The FED had two ways to provide monetary stimulus to the housing market. One was to keep interest rates near zero. The other was to purchase mortgage-backed securities and keep them in their portfolio. The FED has now reversed course in both areas. This week’s half point rise in interest rates was an indicator of more to come.
Mortgage interest rates are more closely related to the 10-year bond. With that bond currently exceeding 3%, mortgage rates are settling in two points higher, as usual, at more than 5%. In one year we have seen mortgage rates jump from 3% to 5%. They will continue to rise for a period of time. Below is how the FED balance sheet has grown during the pandemic, because they were strongly supporting keeping mortgage rates low, both buying treasuries and mortgage backed securities.
These purchases reduced interest rates for mortgages. The FED will now be dropping both treasuries and MBS from their inventory as each mature, and will not purchase new bonds. New mortgage backed securities will have to provide higher rates of return to be competitive, and mortgage interest rates will increase.
Has the hot housing market noticed what is going on in the mortgage realm? Not yet. But remember, closed sales happen 45 days after contracts are agreed to, so there is always a lag. We don’t know what price a home sold for until it closes. If inventory goes up, that helps foretell the future. Let’s see how inventory is reacting. Below, Conejo inventory is heading up, Although lower than 2021 for the first 2-3 months, it is now equal to 2021 and I estimate the uptick will continue.
Simi Valley/Moorpark inventory has been extremely low for almost two years, but is now breaking out and rising quickly. This inventory growth will pressure price increases to moderate. Mortgage rate increases mean higher monthly payments, thereby reducing the number of buyers who can qualify for higher priced homes. Over the past two years, Supply and Demand has worked to increase prices significantly. It will now work to moderate prices significantly. How have prices been doing? Remember, these prices are based on contracts entered into 45-60 days ago, and were probably done with mortgage rates locked in at lower rates than those available today.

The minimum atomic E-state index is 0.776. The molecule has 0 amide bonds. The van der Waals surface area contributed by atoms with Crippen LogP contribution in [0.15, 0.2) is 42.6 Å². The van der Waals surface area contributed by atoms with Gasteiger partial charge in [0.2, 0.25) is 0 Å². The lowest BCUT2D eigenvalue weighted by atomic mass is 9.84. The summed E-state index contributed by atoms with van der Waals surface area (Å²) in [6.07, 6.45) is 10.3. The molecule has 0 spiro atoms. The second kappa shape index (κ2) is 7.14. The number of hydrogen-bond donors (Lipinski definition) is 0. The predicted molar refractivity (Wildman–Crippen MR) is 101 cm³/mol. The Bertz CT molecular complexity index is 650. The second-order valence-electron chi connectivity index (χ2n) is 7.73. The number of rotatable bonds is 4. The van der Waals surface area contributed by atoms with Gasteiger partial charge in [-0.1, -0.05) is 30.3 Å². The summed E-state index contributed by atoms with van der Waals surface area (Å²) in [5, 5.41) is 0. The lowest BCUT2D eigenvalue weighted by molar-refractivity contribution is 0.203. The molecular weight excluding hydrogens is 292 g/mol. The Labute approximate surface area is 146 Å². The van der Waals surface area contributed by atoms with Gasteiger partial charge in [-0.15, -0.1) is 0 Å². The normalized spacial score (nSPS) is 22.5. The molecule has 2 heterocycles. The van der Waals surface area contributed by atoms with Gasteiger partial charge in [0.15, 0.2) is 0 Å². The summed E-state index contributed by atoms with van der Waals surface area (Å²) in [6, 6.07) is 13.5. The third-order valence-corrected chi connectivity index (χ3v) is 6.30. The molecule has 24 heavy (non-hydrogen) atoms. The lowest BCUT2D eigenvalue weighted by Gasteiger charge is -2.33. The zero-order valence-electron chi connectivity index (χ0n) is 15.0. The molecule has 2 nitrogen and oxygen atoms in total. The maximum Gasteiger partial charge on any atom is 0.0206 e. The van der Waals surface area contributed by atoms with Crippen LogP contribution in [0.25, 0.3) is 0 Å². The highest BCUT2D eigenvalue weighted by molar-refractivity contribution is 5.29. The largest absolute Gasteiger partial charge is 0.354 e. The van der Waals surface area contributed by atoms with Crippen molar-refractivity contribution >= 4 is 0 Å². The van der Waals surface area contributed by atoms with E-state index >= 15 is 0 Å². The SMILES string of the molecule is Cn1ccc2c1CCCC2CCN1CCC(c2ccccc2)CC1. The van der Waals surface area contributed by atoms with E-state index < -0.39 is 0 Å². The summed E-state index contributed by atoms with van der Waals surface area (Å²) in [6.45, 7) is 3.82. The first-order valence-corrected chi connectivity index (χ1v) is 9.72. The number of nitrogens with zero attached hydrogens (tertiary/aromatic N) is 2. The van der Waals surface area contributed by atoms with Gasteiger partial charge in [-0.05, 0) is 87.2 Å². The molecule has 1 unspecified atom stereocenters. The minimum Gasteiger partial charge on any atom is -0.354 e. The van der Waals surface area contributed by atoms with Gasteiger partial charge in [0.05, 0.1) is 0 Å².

Conejo prices have been following a rocket-like trajectory. More inventory, meaning more sellers and more competition for available buyers, will moderate prices. And buyers, under pressure due to higher mortgage costs, will tighten their bidding belts. However, the median price in April 2022 vs April 2020 experienced and increase of 45% over that two-year period. It has been a great period for homeowners’ main investment.
Simi Valley/Moorpark has experienced similar rocket-like increases in prices. April 2020 versus April 2022 measures an increase in prices of 45% over the two year span. People today are complaining about inflation, but homeowners have been very pleased with their home investment.
The pandemic was at first expected to stifle home sales. With real estate agents working from homes, open houses forbidden, virtual showings, contacts made with texts and emails, and contracts written electronically, we at first expected real estate to stop dead in its tracks. Instead, it surged due to working at home, removing the influence of long commutes, and a shortage of housing. A perfect storm. This chart displays the relatively consistent number of homes sold as the year progressed during the normal (orange line) years of 2015-2019. 2020 (blue line) started out normal, was clobbered by Covid in April, then reversed drastically and shot upwards the second half of the year. 2021 (red line) was an outstanding sales year, with each month beating the average. 2022 sales are closely following the pattern for normal years. However, look for that line to begin to fade.